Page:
Technical Example: An important measure for patient care would be pain relief afforded by a therapy. In this trial, outcomes on this variable had very wide, imprecise confidence intervals (CIs), as might be expected with such small numbers of subjects. All of the CIs for comparisons of homeopathic remedies versus placebo included the 0.0 null value of no difference and, thus, were statistically non-significant. The comparison of homeopathic consultation versus no consultation had a point estimate of 9.12 and 95% CI = 0.521 to 17.718 — a wide range but it excluded the null value and was statistically significant (P = 0.038) — and a moderate effect size of 0.481. However, even combined group sizes in a per protocol analysis included only 21 (consultation) and 19 (no consultation) subjects, which was still below the 22 subjects per group needed for even minimal statistical power. [For explanations of the various statistical concepts discussed here, see the UPDATES series on “Making Sense of Pain Research” here.]

Would more significant relationships have been found demonstrating homeopathic agent efficacy if groups were of much larger size? Very commonly, small studies are prone to a high degree of Type II (false negative) errors; that is, not detecting significant differences when they actually do exist. And, while the authors state, “…we consider these data to be rigorous and robust,” this may be wishful thinking, and they concede that their trial “was not designed to be definitive or prove the effectiveness of ultra-molecular [ie, homeopathic] medication….” It is regrettable that the outcomes of this otherwise excellent study cannot be trusted as valid or worthwhile, which leaves unanswered the question of whether or not homeopathic remedies might indeed be helpful for patients with RA.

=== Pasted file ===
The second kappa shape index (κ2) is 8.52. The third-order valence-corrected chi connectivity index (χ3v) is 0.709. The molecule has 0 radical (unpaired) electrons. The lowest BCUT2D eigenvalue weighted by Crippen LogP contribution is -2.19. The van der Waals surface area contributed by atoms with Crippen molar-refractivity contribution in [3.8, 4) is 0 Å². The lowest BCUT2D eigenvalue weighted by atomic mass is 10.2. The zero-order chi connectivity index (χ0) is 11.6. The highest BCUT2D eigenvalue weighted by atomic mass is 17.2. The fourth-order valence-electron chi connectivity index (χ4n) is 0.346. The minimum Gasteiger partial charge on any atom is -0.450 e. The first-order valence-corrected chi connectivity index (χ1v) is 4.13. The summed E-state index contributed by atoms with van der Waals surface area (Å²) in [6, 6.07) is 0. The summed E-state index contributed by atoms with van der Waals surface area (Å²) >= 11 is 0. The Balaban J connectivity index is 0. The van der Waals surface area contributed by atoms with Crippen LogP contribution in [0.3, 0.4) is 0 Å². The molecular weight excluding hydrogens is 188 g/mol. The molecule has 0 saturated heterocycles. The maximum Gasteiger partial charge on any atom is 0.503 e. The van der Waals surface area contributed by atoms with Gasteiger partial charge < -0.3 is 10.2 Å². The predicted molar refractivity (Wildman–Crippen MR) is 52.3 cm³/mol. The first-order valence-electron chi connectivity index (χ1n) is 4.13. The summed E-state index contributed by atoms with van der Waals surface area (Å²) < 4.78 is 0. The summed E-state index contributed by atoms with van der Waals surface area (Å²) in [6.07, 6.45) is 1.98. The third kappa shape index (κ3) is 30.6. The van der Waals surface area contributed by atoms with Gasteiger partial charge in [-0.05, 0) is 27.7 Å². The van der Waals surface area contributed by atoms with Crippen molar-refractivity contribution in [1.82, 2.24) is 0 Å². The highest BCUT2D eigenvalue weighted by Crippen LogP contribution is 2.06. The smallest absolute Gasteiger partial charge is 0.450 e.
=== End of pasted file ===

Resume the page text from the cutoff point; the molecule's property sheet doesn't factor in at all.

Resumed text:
What seems of most importance coming from this study is reaffirmation of the therapeutic value of a healthcare provider who incorporates empathy, sympathy, and holistic understanding in an unhurried consultation with the patient in pain. However, this is not a new insight. Although, such compassionate care may be disappearing from mainstream medicine and possibly becoming the purview of complementary and alternative medicine practitioners.

> Brien S, Lachance L, Prescott P, et al. Homeopathy has clinical benefits in rheumatoid arthritis patients that are attributable to the consultation process but not the homeopathic remedy: a randomized controlled clinical trial. Rheumatology. 2011;50(6):1070-1082 [
article here].
> Ernst E. A systematic review of systematic reviews of homeopathy. Br J Clin Pharmacol. 2002;54(6);577-582 [
available here].